Birth of the Semiconductor Industry
Uploaded on Mar 19, 2009 Silicon Valley is known worldwide as the global center of high tech innovation. In large part, the spark that ignited Silicon Valley's explosive growth can be traced back to a 50 year-old dispute that occurred in the building at 391 San Antonio Road, Mountain View, California.
In the 1950s William Shockley was considered a "God" in the electronics world. He led the Bell Labs team that invented the transistor in 1948. With funding from Arnold Beckman -- a wealthy scientist-businessman -- Shockley established the Shockley Semiconductor Laboratory in 1955. Shockley went against Beckman's recommendation to set up in southern California, near Beckman's own company, and established the lab in a former Quonset hut at 391 San Antonio.
Shockley's disruptive management style eventually forced eight of his young scientists to approach Arnold Beckman directly in an attempt to remove Shockley from day-to-day management. When their bid fails, the group feels they have burned their bridges and must find alternative employment. Through an East Coast banker, the scientists are introduced to Sherman Fairchild, a New York industrialist. He is intrigued by the potential of silicon transistors and agrees to support the group with an investment of $1.3 million to start a new company called Fairchild Semiconductor.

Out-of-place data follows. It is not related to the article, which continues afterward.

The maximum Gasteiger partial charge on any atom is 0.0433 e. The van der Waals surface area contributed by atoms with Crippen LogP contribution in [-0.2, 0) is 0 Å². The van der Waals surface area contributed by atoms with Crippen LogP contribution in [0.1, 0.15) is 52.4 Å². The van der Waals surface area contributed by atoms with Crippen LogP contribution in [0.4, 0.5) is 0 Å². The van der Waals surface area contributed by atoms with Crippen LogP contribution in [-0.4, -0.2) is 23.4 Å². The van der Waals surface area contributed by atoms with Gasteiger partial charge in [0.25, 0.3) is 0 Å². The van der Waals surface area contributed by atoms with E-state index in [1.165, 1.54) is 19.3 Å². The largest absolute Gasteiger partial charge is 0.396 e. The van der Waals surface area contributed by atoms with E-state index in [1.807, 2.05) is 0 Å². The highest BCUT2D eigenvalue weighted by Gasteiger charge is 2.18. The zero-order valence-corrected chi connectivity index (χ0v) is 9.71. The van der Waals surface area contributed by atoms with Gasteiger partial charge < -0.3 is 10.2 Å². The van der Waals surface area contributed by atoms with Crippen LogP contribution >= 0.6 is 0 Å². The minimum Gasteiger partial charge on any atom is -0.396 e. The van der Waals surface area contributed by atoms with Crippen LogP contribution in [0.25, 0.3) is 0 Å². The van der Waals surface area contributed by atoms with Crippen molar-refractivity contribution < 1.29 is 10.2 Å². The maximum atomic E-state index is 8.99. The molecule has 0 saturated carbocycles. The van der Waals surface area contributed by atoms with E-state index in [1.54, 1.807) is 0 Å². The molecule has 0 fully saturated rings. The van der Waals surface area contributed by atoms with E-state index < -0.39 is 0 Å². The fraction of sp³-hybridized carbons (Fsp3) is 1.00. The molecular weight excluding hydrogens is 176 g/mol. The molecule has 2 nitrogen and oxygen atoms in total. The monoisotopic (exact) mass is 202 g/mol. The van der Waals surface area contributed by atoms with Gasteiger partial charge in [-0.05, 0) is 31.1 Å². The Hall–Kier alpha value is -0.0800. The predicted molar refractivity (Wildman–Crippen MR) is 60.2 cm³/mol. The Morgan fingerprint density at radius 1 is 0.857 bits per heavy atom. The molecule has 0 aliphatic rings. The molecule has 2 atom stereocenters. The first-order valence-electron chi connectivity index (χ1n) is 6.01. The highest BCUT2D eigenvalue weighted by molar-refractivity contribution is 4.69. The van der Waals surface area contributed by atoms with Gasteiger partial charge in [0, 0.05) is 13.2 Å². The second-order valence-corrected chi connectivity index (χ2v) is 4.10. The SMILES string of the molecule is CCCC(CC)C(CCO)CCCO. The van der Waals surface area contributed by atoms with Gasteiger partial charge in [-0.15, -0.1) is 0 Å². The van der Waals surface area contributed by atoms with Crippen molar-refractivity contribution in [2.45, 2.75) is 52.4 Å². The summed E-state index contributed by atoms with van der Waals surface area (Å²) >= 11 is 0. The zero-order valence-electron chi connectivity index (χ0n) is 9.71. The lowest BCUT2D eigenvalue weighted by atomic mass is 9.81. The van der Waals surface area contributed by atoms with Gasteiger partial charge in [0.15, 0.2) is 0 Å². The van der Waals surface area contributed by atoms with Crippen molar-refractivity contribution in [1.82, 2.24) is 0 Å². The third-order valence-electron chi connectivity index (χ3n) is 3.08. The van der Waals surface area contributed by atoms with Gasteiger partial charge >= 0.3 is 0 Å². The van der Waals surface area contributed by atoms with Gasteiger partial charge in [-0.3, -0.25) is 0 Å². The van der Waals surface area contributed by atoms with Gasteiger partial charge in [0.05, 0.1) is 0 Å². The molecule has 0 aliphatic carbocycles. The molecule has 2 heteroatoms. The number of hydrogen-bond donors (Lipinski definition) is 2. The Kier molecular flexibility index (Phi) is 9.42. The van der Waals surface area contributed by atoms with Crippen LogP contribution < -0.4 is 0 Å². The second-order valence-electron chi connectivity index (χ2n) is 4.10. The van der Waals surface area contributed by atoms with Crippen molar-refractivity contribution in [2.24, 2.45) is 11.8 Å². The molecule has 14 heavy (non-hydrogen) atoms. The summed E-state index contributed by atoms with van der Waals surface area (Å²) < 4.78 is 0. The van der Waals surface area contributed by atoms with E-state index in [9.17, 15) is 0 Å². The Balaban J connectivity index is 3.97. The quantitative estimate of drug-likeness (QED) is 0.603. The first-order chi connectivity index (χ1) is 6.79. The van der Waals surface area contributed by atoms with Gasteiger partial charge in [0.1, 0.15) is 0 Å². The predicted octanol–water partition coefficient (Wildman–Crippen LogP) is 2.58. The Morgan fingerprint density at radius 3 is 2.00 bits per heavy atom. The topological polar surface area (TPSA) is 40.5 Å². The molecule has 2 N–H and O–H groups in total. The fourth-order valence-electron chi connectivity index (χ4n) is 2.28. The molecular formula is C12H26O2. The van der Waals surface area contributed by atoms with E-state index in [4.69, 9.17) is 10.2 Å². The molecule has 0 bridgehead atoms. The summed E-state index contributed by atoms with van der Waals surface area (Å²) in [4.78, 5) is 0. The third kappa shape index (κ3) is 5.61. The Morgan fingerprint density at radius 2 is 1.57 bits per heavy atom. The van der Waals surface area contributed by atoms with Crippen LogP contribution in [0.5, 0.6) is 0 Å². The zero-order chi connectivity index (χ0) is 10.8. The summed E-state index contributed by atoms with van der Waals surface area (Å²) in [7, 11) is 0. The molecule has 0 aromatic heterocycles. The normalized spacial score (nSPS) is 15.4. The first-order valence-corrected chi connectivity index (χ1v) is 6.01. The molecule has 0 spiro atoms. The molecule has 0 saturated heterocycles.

In Silicon Valley lore, the dissenting scientists became known as the Traitorous Eight - some of whom went on to bigger and better things. Bob Noyce and Gordon Moore founded Intel in 1968, now the world's largest chipmaker. More than 400 electronics, computer and chip companies in Silicon Valley can trace their genealogy back to the Shockley Semiconductor Laboratory at 391 San Antonio Road.
Through interviews with historians and surviving former employees of Shockley Labs, filmmaker Craig Addison recounts the events that indirectly led to the explosive growth of Silicon Valley. The Computer History Museum thanks Craig Addison for making this film available.